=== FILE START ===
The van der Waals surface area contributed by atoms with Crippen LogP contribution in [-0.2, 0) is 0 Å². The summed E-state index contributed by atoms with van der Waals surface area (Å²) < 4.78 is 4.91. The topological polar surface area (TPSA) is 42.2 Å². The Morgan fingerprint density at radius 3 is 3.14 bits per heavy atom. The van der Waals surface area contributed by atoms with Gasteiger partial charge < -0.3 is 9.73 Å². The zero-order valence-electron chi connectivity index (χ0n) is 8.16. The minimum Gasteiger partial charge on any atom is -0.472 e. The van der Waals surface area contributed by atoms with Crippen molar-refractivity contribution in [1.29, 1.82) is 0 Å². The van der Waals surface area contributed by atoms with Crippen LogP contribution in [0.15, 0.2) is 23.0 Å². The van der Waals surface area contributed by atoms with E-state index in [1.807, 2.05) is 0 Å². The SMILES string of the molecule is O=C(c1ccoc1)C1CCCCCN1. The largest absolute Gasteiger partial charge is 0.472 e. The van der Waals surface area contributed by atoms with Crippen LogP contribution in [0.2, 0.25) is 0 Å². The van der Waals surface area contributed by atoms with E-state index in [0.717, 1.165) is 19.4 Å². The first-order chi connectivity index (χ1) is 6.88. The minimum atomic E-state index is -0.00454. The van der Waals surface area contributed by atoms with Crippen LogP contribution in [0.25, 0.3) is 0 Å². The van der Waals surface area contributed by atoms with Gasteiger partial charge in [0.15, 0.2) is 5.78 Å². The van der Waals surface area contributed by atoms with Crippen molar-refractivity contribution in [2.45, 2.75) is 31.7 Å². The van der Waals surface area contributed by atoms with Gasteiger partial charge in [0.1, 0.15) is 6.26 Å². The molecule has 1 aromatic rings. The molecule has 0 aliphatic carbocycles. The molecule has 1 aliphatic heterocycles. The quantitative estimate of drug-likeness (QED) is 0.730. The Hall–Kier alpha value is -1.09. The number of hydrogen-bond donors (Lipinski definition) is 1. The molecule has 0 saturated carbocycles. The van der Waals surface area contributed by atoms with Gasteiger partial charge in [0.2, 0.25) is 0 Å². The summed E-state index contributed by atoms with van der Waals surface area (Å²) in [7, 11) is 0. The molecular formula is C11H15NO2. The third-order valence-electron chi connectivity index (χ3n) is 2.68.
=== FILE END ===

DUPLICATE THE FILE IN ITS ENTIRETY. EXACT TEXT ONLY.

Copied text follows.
The van der Waals surface area contributed by atoms with Crippen LogP contribution in [-0.2, 0) is 0 Å². The summed E-state index contributed by atoms with van der Waals surface area (Å²) < 4.78 is 4.91. The topological polar surface area (TPSA) is 42.2 Å². The Morgan fingerprint density at radius 3 is 3.14 bits per heavy atom. The van der Waals surface area contributed by atoms with Gasteiger partial charge < -0.3 is 9.73 Å². The zero-order valence-electron chi connectivity index (χ0n) is 8.16. The minimum Gasteiger partial charge on any atom is -0.472 e. The van der Waals surface area contributed by atoms with Crippen molar-refractivity contribution in [1.29, 1.82) is 0 Å². The van der Waals surface area contributed by atoms with Crippen LogP contribution in [0.15, 0.2) is 23.0 Å². The van der Waals surface area contributed by atoms with E-state index in [1.807, 2.05) is 0 Å². The SMILES string of the molecule is O=C(c1ccoc1)C1CCCCCN1. The largest absolute Gasteiger partial charge is 0.472 e. The van der Waals surface area contributed by atoms with Crippen LogP contribution in [0.2, 0.25) is 0 Å². The van der Waals surface area contributed by atoms with E-state index in [0.717, 1.165) is 19.4 Å². The first-order chi connectivity index (χ1) is 6.88. The minimum atomic E-state index is -0.00454. The van der Waals surface area contributed by atoms with Crippen LogP contribution in [0.25, 0.3) is 0 Å². The van der Waals surface area contributed by atoms with Gasteiger partial charge in [0.15, 0.2) is 5.78 Å². The van der Waals surface area contributed by atoms with Crippen molar-refractivity contribution in [2.45, 2.75) is 31.7 Å². The van der Waals surface area contributed by atoms with Gasteiger partial charge in [0.1, 0.15) is 6.26 Å². The molecule has 1 aromatic rings. The molecule has 0 aliphatic carbocycles. The molecule has 1 aliphatic heterocycles. The quantitative estimate of drug-likeness (QED) is 0.730. The Hall–Kier alpha value is -1.09. The number of hydrogen-bond donors (Lipinski definition) is 1. The molecule has 0 saturated carbocycles. The van der Waals surface area contributed by atoms with Gasteiger partial charge in [0.2, 0.25) is 0 Å². The summed E-state index contributed by atoms with van der Waals surface area (Å²) in [7, 11) is 0. The molecular formula is C11H15NO2. The third-order valence-electron chi connectivity index (χ3n) is 2.68.